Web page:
I’ve been a working writer, writing every day, mostly for others and getting paid for it, for over thirty-five years. Did it make me famous? Nope. It kept the lights on and bought groceries and clothes for the kids. And yet? It’s fantastic to me, because I made money doing the thing I love the most. How many people can say that? With the kids now grown, recently I shifted to focus on only my writing and that new reality takes time to build. No matter how much previous experience I have, it doesn’t matter. I’m fully prepared for the length of time that comes with creating a new reality. You’re no different coming in thirty-five-odd years behind me. Creating any new reality takes time and that’s where you have to live in your head every day. My goal now is the same as when I started back in college – do the thing I love every day and aspire to make that my entire supporting income. If you don’t, you’re going to have a lot of heartache and frustration. I think that’s a solid, realistic and attainable goal adjustment for new writers to make.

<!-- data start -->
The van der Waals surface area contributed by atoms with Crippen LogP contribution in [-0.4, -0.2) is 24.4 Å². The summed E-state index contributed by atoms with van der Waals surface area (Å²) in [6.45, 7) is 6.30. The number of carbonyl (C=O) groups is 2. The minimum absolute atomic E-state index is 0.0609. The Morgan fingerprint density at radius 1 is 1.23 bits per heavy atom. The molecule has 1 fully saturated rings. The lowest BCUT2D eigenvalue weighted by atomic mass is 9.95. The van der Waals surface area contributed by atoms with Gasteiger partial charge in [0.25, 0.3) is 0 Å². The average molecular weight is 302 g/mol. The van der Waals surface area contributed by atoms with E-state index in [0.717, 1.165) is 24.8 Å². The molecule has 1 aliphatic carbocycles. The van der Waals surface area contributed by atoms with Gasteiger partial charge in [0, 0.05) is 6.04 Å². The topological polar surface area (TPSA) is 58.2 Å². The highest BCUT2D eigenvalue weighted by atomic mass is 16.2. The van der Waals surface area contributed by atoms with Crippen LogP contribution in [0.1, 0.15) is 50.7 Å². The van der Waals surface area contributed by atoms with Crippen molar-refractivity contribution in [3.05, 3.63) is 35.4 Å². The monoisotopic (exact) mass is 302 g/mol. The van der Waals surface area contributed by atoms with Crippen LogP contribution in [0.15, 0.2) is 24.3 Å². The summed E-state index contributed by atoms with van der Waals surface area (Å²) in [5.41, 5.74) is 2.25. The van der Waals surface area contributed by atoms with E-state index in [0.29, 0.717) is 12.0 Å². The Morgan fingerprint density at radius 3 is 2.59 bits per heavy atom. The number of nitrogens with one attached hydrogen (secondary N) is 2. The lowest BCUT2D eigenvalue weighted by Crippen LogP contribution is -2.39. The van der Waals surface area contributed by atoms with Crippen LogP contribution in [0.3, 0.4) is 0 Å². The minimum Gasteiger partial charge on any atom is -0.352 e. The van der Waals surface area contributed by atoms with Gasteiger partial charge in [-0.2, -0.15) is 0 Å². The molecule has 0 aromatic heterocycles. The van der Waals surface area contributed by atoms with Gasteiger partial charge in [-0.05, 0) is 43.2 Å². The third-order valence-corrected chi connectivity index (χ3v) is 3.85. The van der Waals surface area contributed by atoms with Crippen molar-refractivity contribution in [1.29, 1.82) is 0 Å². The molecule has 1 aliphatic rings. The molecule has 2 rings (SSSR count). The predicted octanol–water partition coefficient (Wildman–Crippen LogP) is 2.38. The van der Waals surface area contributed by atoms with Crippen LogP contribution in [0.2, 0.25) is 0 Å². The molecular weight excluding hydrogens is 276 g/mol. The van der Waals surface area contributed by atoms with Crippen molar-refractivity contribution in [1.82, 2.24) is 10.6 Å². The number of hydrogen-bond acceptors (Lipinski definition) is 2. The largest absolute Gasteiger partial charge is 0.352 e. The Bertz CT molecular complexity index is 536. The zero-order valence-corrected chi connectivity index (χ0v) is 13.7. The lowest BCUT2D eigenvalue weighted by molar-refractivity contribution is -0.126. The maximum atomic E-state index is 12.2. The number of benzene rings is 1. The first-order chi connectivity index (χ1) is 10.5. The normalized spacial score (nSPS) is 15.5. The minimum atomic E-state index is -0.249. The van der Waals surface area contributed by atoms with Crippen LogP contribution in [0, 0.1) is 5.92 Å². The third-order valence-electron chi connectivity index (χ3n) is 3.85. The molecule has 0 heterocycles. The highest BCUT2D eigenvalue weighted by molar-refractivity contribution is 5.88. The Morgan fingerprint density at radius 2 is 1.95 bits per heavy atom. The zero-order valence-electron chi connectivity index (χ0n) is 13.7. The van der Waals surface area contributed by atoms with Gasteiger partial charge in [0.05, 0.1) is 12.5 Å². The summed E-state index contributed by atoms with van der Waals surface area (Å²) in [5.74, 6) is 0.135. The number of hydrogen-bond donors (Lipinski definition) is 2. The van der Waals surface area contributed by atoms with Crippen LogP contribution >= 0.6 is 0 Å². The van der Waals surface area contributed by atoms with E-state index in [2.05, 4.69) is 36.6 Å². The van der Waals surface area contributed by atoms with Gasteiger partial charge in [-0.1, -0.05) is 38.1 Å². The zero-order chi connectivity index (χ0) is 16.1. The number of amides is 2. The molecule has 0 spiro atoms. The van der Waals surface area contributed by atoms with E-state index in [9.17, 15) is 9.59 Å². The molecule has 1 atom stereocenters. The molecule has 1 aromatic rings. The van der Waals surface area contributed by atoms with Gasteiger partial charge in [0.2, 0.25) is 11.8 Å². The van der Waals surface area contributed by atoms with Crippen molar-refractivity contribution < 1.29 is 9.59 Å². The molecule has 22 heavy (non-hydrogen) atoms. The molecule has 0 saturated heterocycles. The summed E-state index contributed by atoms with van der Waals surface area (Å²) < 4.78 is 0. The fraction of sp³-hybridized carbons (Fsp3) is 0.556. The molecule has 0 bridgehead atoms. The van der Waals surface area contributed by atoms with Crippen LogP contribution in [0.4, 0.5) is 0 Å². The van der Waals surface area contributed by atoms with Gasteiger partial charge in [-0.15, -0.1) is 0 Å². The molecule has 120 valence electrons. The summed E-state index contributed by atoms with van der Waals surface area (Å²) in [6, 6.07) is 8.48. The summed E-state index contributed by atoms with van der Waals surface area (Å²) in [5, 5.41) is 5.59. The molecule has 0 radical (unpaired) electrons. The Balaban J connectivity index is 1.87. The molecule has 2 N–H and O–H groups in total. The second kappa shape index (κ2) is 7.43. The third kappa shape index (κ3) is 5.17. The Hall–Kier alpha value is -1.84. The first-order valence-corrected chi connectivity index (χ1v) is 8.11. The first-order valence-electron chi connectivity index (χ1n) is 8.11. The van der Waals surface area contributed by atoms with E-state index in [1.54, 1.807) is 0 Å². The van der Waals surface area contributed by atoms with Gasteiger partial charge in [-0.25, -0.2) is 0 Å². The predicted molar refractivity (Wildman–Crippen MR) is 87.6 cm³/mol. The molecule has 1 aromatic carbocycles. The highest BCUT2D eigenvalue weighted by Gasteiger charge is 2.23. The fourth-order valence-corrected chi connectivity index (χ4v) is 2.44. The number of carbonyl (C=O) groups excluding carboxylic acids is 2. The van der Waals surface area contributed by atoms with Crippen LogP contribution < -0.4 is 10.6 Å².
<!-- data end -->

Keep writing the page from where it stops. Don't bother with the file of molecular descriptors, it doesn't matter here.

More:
Ask yourself if you want to be famous or successful – they’re two very different things. Thinking about becoming famous is setting yourself up for disappointment. Think about becoming successful instead. Don’t waste energy on whether anyone else is getting famous or rich before you and put all your focus and energy into honing your craft. Other writers aren’t your competition, dude, they’re your compatriots. Stop worrying about their pay check and worry about your own. Good writing means you can get paid, so never think you’re a good enough writer. That self-doubt can be your continued catalyst – it makes you extra careful about what you’re putting down there on the page and prevents you wasting time churning out garbage no one’s ever going to give you money for. I live in a constant state of terror myself. LOL If you keep your head down that way, you’ll end up becoming a polished, hard-working, consistent producer which is exactly where you want to be even if that magical fame unicorn never makes a stop at your house. Plain and simple, success takes hard work and hard work produces better writing.

It does indeed, JD. Thanks so much for chatting with me!

To find out more about JD, check out his website http://jdstanley.com/.

~STAY TUNED NEXT WEEK~